In Memoriam: Theodore K. Rabb

It is with deep regret that we acknowledge the passing of Theodore K. Rabb (1937–2019), who was one the founding editors of the Journal of Interdisciplinary History and edited the publication for over four decades.

Dr. Rabb was a leading historian of European History and the Renaissance who taught that the values of Western culture are an invaluable fountainhead of modern life. During an era in which scholars developed increasingly specialized interests, he adopted a sweeping academic approach—ranging from economic history to politics to painting and emphasizing the broad scope and lasting influence of ideas that flowered during the Renaissance. At Princeton University, where he taught for almost 40 years, Dr. Rabb spearheaded a popular and demanding four-course interdisciplinary humanities sequence that blended history, literature, and philosophy.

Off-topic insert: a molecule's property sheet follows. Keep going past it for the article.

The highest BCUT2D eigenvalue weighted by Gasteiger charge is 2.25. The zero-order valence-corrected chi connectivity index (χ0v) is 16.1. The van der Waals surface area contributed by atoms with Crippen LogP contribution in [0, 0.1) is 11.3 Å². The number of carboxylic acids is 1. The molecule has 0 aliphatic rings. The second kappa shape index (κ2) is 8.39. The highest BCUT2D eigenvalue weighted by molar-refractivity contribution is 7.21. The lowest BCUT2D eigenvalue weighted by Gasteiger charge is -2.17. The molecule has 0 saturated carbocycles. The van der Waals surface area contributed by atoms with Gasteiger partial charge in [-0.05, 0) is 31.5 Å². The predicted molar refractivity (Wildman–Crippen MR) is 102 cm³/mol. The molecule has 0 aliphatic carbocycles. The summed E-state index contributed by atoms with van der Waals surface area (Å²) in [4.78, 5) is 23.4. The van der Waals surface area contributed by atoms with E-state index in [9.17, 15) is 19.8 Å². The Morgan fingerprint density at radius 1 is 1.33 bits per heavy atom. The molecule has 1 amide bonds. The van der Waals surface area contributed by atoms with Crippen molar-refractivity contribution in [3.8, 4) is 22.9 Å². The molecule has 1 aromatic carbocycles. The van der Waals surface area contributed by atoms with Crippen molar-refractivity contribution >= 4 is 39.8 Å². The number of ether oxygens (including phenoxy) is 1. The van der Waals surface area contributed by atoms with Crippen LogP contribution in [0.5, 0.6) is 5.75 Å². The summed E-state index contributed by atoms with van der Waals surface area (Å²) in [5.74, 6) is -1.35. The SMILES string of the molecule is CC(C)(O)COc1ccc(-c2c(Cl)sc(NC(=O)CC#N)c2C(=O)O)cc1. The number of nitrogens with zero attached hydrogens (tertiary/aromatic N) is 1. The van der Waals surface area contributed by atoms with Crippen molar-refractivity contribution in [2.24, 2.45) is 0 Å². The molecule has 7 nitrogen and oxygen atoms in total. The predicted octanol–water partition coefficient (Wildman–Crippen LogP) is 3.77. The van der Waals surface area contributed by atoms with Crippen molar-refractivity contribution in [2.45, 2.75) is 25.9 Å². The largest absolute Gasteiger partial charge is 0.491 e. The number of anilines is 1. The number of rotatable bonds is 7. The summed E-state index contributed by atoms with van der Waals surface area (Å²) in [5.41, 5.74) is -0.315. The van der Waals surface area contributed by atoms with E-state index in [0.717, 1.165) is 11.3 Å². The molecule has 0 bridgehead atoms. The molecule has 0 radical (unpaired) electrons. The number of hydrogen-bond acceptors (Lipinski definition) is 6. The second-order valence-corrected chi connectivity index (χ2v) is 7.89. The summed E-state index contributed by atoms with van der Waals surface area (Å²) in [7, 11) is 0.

His books include The Struggle for Stability in Early Modern Europe (1975), in which he suggested that the artistic and scientific efflorescence of the Renaissance transformed a world of constant turmoil into one of relative tranquility. In later years, Dr. Rabb focused on cultural studies, publishing The Artist and the Warrior: Military History Through the Eyes of the Masters in 2011 and Why Does Michelangelo Matter? A Historian’s Questions About the Visual Arts last year.

To lose Dr. Rabb in a year when the Journal of Interdisciplinary History—a publication that he was so instrumental in establishing and growing—celebrates its fiftieth year of publication is heartbreaking. We are honored to have published and worked with Dr. Rabb and remain grateful for his friendship and support.